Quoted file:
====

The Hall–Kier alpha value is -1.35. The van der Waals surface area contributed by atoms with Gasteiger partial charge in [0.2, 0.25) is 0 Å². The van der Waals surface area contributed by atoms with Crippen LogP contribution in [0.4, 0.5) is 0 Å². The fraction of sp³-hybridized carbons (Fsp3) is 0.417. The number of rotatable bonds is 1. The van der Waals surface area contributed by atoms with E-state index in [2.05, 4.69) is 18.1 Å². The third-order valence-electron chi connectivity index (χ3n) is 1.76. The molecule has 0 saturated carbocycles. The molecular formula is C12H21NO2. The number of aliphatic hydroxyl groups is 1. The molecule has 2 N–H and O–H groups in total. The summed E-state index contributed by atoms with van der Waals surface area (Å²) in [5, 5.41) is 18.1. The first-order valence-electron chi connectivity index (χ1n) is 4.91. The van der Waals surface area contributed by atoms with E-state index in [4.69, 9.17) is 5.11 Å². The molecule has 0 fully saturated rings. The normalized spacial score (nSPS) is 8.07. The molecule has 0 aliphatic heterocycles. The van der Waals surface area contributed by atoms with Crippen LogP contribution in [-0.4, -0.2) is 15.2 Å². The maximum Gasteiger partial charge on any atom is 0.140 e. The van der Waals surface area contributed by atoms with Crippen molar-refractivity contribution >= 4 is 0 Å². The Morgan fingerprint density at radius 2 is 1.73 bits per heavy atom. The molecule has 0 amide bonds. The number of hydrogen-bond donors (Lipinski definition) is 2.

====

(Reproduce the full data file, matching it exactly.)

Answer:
The Hall–Kier alpha value is -1.35. The van der Waals surface area contributed by atoms with Gasteiger partial charge in [0.2, 0.25) is 0 Å². The van der Waals surface area contributed by atoms with Crippen LogP contribution in [0.4, 0.5) is 0 Å². The fraction of sp³-hybridized carbons (Fsp3) is 0.417. The number of rotatable bonds is 1. The van der Waals surface area contributed by atoms with E-state index in [2.05, 4.69) is 18.1 Å². The third-order valence-electron chi connectivity index (χ3n) is 1.76. The molecule has 0 saturated carbocycles. The molecular formula is C12H21NO2. The number of aliphatic hydroxyl groups is 1. The molecule has 2 N–H and O–H groups in total. The summed E-state index contributed by atoms with van der Waals surface area (Å²) in [5, 5.41) is 18.1. The first-order valence-electron chi connectivity index (χ1n) is 4.91. The van der Waals surface area contributed by atoms with E-state index in [4.69, 9.17) is 5.11 Å². The molecule has 0 fully saturated rings. The normalized spacial score (nSPS) is 8.07. The molecule has 0 aliphatic heterocycles. The van der Waals surface area contributed by atoms with Crippen LogP contribution in [-0.4, -0.2) is 15.2 Å². The maximum Gasteiger partial charge on any atom is 0.140 e. The van der Waals surface area contributed by atoms with Crippen molar-refractivity contribution >= 4 is 0 Å². The Morgan fingerprint density at radius 2 is 1.73 bits per heavy atom. The molecule has 0 amide bonds. The number of hydrogen-bond donors (Lipinski definition) is 2.